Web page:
The circular nature of lawsuits filed in recent could leave many scratching their heads in the search for accountability, according to James Frischling, president and co-founder of NewOak Capital.
"Lawsuits continue to be filed in connection with the financial crisis," Frischling said. "The regulators just filed lawsuits against the former CEOs at both Fannie Mae and Freddie Mac. The GSEs have filed lawsuits against many of the banks that sold the agencies mortgage products."
He added that the banks have sued the insurers who have not made good on their claims, while the insurers in turn have sued the banks over products they have insured for these financial institutions. Lastly, investors have filed suits against all of these key market players previously mentioned.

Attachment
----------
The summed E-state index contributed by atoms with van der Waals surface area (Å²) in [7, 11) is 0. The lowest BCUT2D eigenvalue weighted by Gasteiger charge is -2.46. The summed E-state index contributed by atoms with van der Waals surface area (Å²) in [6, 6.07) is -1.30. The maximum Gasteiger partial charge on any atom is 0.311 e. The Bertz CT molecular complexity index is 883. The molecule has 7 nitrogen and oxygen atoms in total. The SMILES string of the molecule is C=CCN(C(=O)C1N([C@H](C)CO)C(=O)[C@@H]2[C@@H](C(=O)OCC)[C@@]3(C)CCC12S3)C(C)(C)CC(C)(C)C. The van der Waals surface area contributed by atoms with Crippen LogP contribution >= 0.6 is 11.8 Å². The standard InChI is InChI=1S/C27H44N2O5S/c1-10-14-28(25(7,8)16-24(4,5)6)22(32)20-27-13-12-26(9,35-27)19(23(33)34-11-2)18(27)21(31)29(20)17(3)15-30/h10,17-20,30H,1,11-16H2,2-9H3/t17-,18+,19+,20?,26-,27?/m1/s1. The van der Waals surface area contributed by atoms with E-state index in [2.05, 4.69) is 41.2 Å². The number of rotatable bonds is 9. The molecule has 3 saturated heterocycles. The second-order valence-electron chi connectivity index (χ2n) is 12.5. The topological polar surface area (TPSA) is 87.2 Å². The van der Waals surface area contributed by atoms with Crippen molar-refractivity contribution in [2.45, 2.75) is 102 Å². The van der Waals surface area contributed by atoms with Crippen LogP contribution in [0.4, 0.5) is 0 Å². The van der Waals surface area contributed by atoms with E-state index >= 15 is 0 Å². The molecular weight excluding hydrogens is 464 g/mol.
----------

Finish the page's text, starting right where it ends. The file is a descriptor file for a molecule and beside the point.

Frischling believes that the lawsuits might be better at educating the market about the cause of the crisis and assigning accountability compared with the current regulatory efforts.
"The Securities Exchange Commission, Congress and others have tried to get to the bottom of it, but the interwoven nature of the market participants makes this a daunting task," he said.
Frischling cited Senator Carl Levin, D-Mich., leading an effort in 2010 to investigate the origins of the financial crisis, although not a lotl has happened since the report was made public.
"Rather than looking to the government, it may very well be in the lawsuits that we find some answers," Frischling stated. "The saying goes that the wheels of justice move slowly, so while it will be a long slow process, the courts may very well be the place where accountability is found."